Vogtmann C, Koch R, Gmyrek D, Kaiser A, Friedrich A: Risk-adjusted intraventricular hemorrhage rates in very premature infants: towards quality assurance between neonatal units. Dtsch Arztebl Int 2012; 109: 527–33. VOLLTEXT
3.
Stoll BJ, Hansen NI, Bell EF, et al.: Neonatal outcomes of extremely preterm infants from the NICHD Neonatal Research Network. Pediatrics 2010; 126: 443–56. CrossRef MEDLINE PubMed Central
4.
Petrou S, Johnson S, Wolke D, Marlow N: The association between neurodevelopmental disability and economic outcomes during mid-childhood. Child Care Health Dev 2013; 39: 345–57. CrossRef MEDLINE
5.
Bassan H: Intracranial hemorrhage in the preterm infant: understanding it, preventing it. Clin Perinatol 2009; 36: 737–62. CrossRef MEDLINE
6.
Obladen M, Metze B, Henrich W, Aktas A, Czernik C, Schulz-Baldes A: Interdisciplinary surveillance of intraventricular haemorrhage associated conditions in infants <1000 g. Acta Paediatr 2008; 97: 731–7. CrossRef MEDLINE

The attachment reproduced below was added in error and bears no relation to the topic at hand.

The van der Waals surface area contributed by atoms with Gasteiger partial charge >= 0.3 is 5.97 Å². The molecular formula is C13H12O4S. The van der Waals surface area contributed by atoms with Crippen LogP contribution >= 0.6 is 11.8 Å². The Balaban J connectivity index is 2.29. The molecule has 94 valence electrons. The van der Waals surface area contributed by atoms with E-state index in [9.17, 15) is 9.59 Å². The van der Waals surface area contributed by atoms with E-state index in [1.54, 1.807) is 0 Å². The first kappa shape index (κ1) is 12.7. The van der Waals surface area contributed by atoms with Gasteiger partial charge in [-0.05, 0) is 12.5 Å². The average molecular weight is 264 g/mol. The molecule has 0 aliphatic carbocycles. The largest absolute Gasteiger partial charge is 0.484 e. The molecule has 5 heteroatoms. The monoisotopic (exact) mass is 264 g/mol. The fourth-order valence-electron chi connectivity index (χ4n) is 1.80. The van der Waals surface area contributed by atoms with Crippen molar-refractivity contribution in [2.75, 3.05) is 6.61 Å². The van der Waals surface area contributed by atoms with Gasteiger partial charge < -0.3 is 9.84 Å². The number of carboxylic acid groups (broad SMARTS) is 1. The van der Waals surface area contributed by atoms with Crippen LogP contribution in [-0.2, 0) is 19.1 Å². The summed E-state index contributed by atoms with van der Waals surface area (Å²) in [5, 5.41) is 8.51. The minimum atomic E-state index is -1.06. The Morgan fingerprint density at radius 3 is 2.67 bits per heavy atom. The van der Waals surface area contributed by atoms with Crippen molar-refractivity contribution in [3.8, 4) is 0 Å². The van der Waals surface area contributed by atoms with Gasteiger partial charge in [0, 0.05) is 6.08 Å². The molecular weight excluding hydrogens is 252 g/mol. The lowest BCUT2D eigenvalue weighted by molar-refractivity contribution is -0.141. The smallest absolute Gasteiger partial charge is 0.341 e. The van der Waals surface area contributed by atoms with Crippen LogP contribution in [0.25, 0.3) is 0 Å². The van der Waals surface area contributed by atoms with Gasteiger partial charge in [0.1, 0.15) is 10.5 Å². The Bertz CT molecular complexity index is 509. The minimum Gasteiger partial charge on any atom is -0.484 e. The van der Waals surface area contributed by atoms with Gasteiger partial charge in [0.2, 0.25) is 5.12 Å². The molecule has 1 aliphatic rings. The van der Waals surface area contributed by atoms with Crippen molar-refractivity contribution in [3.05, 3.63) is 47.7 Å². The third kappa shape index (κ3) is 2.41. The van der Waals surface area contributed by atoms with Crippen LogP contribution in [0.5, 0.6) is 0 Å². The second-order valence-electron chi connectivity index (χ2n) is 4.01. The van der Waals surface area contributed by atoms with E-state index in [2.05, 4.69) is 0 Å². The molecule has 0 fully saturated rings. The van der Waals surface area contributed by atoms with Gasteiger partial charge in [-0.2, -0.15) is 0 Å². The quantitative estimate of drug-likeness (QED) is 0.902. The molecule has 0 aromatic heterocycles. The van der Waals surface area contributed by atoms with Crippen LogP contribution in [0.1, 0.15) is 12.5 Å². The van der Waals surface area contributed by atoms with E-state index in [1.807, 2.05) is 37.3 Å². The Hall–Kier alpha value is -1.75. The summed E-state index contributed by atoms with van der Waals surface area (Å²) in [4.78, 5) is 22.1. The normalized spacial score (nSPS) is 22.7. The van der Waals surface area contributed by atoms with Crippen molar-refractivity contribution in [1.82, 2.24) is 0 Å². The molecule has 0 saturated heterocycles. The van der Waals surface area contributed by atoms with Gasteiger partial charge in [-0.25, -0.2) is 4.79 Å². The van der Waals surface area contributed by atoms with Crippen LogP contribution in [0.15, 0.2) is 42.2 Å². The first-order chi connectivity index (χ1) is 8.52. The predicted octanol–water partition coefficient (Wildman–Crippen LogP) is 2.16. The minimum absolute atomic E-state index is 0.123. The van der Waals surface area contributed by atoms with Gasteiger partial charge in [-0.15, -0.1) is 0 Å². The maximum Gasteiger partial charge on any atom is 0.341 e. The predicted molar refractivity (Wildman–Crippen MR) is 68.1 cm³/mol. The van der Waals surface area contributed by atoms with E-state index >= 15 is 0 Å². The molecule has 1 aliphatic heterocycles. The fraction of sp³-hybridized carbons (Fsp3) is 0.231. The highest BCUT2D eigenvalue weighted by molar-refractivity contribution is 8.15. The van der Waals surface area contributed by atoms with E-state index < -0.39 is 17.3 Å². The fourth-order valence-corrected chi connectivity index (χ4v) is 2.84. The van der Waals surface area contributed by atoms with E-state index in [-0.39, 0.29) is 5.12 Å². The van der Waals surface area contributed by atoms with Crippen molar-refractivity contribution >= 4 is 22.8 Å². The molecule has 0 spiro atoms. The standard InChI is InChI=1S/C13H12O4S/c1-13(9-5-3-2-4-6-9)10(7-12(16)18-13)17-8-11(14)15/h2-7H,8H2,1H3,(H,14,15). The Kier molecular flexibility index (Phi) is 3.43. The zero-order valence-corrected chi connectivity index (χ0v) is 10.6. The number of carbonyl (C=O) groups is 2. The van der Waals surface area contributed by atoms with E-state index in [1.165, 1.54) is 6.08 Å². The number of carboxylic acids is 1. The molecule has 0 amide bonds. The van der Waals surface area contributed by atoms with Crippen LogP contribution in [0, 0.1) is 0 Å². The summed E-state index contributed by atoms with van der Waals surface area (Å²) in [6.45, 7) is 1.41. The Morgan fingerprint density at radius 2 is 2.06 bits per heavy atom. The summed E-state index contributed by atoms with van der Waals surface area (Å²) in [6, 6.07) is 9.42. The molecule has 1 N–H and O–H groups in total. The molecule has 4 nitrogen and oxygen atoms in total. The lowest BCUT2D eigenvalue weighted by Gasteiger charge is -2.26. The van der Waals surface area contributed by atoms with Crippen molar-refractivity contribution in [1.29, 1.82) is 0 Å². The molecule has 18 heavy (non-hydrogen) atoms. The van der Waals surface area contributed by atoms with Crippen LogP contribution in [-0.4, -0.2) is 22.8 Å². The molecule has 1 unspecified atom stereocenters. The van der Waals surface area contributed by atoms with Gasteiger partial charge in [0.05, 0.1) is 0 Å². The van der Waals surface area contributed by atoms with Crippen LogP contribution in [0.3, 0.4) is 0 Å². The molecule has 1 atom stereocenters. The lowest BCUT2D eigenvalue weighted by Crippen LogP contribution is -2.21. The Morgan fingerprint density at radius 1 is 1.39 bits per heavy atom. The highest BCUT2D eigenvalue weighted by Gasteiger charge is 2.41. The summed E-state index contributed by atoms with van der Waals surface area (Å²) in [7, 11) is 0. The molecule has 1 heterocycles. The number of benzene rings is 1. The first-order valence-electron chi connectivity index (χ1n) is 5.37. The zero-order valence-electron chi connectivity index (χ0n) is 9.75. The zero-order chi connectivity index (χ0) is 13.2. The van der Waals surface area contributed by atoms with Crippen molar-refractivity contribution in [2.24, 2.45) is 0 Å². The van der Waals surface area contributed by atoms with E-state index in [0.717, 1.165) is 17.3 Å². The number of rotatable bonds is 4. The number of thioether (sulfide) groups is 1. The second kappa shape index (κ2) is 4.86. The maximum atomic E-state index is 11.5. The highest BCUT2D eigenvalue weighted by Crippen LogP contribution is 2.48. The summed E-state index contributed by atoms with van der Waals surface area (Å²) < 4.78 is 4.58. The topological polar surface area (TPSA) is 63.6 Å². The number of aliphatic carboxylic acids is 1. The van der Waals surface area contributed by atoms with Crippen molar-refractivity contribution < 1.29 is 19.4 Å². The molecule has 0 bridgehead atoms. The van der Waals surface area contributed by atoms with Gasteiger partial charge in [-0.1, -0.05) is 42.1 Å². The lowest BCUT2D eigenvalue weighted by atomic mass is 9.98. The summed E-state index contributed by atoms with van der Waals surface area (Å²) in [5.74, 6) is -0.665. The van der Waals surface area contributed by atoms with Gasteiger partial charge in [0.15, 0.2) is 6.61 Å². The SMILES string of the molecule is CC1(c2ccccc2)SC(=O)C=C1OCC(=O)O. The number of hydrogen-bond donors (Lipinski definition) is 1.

7.
Schmid MB, Reister F, Mayer B, Hopfner RJ, Fuchs H,
Hummler HD: Prospective risk factor monitoring reduces intracranial hemorrhage rates in preterm infants. Dtsch Arztebl Int 2013; 110(29–30): 489–96. VOLLTEXT
8.
Synnes AR, Macnab YC, Qiu Z: Neonatal intensive care unit
characteristics affect the incidence of severe intraventricular hemorrhage. Med Care 2006; 44: 754–9. CrossRef MEDLINE
9.
Lake ET, Staiger D, Horbar J, et al.: Association between hospital recognition for nursing excellence and outcomes of very low-birth-weight infants. JAMA 2012; 307: 1709–16. CrossRef MEDLINE PubMed Central
10.
Mathai E, Allegranzi B, Seto WH, et al.: Educating health care workers to optimal hand hygiene practices: addressing the need. Infection 2010; 38: 349–56. CrossRef MEDLINE